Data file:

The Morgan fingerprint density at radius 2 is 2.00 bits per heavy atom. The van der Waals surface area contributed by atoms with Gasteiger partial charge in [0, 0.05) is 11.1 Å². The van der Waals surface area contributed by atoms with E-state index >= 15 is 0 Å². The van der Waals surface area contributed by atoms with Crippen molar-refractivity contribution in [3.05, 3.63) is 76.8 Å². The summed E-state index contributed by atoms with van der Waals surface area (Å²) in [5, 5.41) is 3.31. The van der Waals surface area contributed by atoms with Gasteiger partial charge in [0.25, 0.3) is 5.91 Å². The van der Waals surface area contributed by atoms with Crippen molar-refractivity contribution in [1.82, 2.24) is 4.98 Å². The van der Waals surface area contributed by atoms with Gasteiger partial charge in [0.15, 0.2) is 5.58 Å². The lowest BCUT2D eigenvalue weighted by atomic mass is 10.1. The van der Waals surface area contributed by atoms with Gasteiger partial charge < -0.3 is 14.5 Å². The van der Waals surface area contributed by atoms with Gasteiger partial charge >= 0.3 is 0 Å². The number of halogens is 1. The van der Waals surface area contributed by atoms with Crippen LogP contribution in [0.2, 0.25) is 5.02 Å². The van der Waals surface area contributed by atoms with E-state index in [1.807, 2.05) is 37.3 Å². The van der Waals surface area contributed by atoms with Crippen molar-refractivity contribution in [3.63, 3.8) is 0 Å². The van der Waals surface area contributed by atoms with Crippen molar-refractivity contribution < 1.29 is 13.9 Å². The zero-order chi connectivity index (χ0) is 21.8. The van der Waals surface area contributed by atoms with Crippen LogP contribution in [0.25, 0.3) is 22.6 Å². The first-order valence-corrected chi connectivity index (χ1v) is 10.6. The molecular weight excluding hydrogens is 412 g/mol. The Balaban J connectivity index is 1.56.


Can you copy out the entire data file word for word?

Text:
The Morgan fingerprint density at radius 2 is 2.00 bits per heavy atom. The van der Waals surface area contributed by atoms with Gasteiger partial charge in [0, 0.05) is 11.1 Å². The van der Waals surface area contributed by atoms with E-state index >= 15 is 0 Å². The van der Waals surface area contributed by atoms with Crippen molar-refractivity contribution in [3.05, 3.63) is 76.8 Å². The summed E-state index contributed by atoms with van der Waals surface area (Å²) in [5, 5.41) is 3.31. The van der Waals surface area contributed by atoms with Gasteiger partial charge in [0.25, 0.3) is 5.91 Å². The van der Waals surface area contributed by atoms with Crippen molar-refractivity contribution in [1.82, 2.24) is 4.98 Å². The van der Waals surface area contributed by atoms with Gasteiger partial charge in [0.15, 0.2) is 5.58 Å². The lowest BCUT2D eigenvalue weighted by atomic mass is 10.1. The van der Waals surface area contributed by atoms with Gasteiger partial charge < -0.3 is 14.5 Å². The van der Waals surface area contributed by atoms with Gasteiger partial charge >= 0.3 is 0 Å². The number of halogens is 1. The van der Waals surface area contributed by atoms with Crippen LogP contribution in [0.2, 0.25) is 5.02 Å². The van der Waals surface area contributed by atoms with E-state index in [1.807, 2.05) is 37.3 Å². The van der Waals surface area contributed by atoms with Crippen molar-refractivity contribution in [3.63, 3.8) is 0 Å². The van der Waals surface area contributed by atoms with Crippen molar-refractivity contribution < 1.29 is 13.9 Å². The zero-order chi connectivity index (χ0) is 21.8. The van der Waals surface area contributed by atoms with Crippen LogP contribution in [0.25, 0.3) is 22.6 Å². The first-order valence-corrected chi connectivity index (χ1v) is 10.6. The molecular weight excluding hydrogens is 412 g/mol. The Balaban J connectivity index is 1.56.